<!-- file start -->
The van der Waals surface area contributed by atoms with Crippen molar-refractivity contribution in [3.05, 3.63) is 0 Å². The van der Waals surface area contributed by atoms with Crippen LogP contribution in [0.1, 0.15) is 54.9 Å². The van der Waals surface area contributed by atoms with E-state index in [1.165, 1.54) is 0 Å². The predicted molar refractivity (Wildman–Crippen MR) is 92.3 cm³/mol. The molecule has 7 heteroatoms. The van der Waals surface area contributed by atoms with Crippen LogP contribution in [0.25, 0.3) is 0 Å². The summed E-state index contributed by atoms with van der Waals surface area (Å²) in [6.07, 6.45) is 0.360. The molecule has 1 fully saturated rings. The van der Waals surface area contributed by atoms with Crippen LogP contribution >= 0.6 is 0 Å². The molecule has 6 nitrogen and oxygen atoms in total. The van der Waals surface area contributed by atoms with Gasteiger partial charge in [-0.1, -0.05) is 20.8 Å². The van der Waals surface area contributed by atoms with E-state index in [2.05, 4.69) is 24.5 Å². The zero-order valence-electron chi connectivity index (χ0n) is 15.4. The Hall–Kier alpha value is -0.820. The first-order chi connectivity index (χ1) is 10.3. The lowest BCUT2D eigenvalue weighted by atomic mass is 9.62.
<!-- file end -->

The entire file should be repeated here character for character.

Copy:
The van der Waals surface area contributed by atoms with Crippen molar-refractivity contribution in [3.05, 3.63) is 0 Å². The van der Waals surface area contributed by atoms with Crippen LogP contribution in [0.1, 0.15) is 54.9 Å². The van der Waals surface area contributed by atoms with E-state index in [1.165, 1.54) is 0 Å². The predicted molar refractivity (Wildman–Crippen MR) is 92.3 cm³/mol. The molecule has 7 heteroatoms. The van der Waals surface area contributed by atoms with Crippen LogP contribution in [0.25, 0.3) is 0 Å². The summed E-state index contributed by atoms with van der Waals surface area (Å²) in [6.07, 6.45) is 0.360. The molecule has 1 fully saturated rings. The van der Waals surface area contributed by atoms with Crippen LogP contribution >= 0.6 is 0 Å². The molecule has 6 nitrogen and oxygen atoms in total. The van der Waals surface area contributed by atoms with Gasteiger partial charge in [-0.1, -0.05) is 20.8 Å². The van der Waals surface area contributed by atoms with E-state index in [2.05, 4.69) is 24.5 Å². The zero-order valence-electron chi connectivity index (χ0n) is 15.4. The Hall–Kier alpha value is -0.820. The first-order chi connectivity index (χ1) is 10.3. The lowest BCUT2D eigenvalue weighted by atomic mass is 9.62.